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  • Print publication year: 2018
  • Online publication date: December 2020

9 - Mobile Performance and the In-between: Yogyakarta Comes to Melbourne

Summary

Abstract

Certain events that took place during the 2012 Melbourne Festival linked Jalan Malioboro (Malioboro Street), Yogyakarta, and Swanston Street, Melbourne – two streets some 4,500 kilometres apart. Swanston Street and other parts of the city of Melbourne became the locations where, to use Ash Amin and Nigel Thrift's gloss on the potential of cities to organize experience, ‘the far became near and distance was redefined.’ A performance called Grobak Padi that was staged as part of the Festival formed transnational urban connections through activities in the squares and the streets and created a moment in which distance was redefined and the world could be inhabited from afar. A grobak is an Indonesian food cart that typically sells cheap local dishes as it moves through urban and other spaces in Indonesia. Several grobaks were imported from Yogyakarta for the 2012 Melbourne Festival. After being dismantled in Yogyakarta and reassembled in Melbourne, they became travelling objects in more ways than one as they negotiated the streets of Melbourne and stopped in squares and on the riverbank to sell satay and other dishes. Festival-goers who clustered around the grobaks became not only spectators or consumers of the food, but also part of the performance. The official Grobak Padi flyer announced that the performance offered ‘a little piece of Java in the heart of the city’ that would take the form of ‘an intimate exchange between cultures and cities.’ Described also as ‘a deliciously cross-cultural performance piece,’ what made this intimate exchange and the cultural interaction across distance possible was the addition of media technology to the grobaks. Through mediated exchanges between citizens in Melbourne and Yogyakarta, the grobaks created the conditions for global connections that went beyond the need for physical proximity to develop social relations across distance. This chapter examines the ways in a performative moment conquered physical distance to create an imagined presence of the global other.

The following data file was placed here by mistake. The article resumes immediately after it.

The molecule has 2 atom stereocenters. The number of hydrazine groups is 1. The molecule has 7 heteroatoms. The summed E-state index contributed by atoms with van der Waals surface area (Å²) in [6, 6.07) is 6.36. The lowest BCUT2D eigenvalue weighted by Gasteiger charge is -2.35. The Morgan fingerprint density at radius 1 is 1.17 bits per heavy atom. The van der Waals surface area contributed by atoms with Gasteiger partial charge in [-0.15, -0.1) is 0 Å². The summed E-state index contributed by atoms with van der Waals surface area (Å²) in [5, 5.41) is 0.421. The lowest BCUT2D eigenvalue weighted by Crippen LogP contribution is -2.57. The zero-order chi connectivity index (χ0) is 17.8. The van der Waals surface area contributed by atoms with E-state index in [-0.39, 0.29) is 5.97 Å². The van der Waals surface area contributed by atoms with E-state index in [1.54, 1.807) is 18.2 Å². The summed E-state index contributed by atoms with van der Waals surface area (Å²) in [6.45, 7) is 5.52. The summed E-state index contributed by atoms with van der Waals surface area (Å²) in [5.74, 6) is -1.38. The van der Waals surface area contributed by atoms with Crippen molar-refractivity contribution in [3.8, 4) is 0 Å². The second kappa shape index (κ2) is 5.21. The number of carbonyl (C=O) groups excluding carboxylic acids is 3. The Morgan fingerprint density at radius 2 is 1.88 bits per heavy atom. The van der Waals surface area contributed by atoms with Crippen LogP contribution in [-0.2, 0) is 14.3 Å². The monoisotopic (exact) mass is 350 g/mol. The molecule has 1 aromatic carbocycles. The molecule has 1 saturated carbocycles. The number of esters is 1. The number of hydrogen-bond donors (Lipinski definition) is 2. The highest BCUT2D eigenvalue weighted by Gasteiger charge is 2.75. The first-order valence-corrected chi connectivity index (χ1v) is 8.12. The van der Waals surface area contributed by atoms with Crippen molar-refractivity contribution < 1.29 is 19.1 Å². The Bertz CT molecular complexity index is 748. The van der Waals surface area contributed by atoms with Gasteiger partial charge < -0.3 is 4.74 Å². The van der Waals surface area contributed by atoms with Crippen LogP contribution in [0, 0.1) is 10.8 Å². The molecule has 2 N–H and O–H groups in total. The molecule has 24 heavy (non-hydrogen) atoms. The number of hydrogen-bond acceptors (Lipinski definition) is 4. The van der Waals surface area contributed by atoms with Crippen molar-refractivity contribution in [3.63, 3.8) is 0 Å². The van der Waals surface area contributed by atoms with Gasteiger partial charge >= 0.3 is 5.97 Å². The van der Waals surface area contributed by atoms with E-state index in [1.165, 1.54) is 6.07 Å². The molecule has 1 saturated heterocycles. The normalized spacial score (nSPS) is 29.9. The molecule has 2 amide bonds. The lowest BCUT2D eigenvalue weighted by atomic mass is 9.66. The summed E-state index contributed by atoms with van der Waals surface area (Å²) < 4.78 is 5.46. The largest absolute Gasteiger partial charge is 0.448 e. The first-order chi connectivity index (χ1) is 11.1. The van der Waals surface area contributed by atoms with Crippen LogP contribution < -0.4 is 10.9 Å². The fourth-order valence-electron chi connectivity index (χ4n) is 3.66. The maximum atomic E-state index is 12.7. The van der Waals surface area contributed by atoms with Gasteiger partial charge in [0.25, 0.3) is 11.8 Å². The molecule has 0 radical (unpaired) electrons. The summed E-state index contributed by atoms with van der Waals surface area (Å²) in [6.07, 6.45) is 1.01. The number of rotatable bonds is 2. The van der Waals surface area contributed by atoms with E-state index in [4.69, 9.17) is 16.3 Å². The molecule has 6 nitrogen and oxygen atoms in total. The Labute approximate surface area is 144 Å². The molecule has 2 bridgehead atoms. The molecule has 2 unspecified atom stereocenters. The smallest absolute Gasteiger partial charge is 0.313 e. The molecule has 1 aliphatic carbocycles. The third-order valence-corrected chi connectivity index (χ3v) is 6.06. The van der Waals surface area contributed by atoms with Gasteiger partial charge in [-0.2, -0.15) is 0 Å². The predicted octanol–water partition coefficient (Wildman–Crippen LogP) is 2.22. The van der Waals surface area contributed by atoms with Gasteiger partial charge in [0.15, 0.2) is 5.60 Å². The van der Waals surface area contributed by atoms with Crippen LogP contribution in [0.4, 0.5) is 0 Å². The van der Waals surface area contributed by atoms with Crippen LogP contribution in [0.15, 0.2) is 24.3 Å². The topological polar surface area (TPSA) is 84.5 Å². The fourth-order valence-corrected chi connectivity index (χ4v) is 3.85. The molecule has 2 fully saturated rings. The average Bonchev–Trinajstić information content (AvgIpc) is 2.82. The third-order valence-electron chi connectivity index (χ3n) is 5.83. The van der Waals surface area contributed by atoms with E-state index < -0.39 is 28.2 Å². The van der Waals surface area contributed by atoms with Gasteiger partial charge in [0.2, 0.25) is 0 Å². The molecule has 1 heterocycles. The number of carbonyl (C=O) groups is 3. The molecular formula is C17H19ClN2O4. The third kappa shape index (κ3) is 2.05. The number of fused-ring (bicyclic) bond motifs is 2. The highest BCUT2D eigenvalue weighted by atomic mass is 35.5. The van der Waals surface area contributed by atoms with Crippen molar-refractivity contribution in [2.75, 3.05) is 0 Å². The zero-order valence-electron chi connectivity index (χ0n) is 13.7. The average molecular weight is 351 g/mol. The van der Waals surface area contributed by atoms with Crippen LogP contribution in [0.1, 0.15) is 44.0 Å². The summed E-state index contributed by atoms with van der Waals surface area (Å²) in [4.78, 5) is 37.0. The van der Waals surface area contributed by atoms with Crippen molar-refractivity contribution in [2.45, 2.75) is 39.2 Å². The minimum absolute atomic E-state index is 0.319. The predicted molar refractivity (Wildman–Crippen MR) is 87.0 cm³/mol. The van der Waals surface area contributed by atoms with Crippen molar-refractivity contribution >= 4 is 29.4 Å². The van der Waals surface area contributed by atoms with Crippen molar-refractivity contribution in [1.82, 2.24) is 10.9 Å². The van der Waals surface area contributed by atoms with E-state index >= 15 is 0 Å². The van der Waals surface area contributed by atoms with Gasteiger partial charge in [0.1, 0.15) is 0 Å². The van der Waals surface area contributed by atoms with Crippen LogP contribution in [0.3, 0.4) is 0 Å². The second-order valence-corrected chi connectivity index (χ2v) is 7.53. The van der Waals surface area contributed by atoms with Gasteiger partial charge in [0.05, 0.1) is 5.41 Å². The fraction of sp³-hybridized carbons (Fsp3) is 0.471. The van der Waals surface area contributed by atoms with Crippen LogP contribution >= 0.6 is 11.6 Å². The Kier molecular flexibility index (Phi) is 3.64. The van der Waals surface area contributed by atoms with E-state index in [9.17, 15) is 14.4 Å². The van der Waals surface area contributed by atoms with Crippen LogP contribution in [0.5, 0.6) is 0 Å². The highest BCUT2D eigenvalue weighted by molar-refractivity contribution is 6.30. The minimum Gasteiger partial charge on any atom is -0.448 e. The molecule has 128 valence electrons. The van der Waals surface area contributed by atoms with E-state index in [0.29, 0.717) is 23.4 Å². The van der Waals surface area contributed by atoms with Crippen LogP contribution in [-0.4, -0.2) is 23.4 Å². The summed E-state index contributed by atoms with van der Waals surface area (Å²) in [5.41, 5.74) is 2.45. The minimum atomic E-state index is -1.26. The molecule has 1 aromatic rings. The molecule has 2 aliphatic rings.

Keywords: Yogyakarta, Melbourne, mobile performance, food carts, travelling objects, technology

Grobak Padi and the Melbourne Festival

Events that took place during the 2012 Melbourne Festival connected Jalan Malioboro (Malioboro Street), Yogyakarta and Swanston Street, Melbourne – two streets some 4,500 kilometres apart.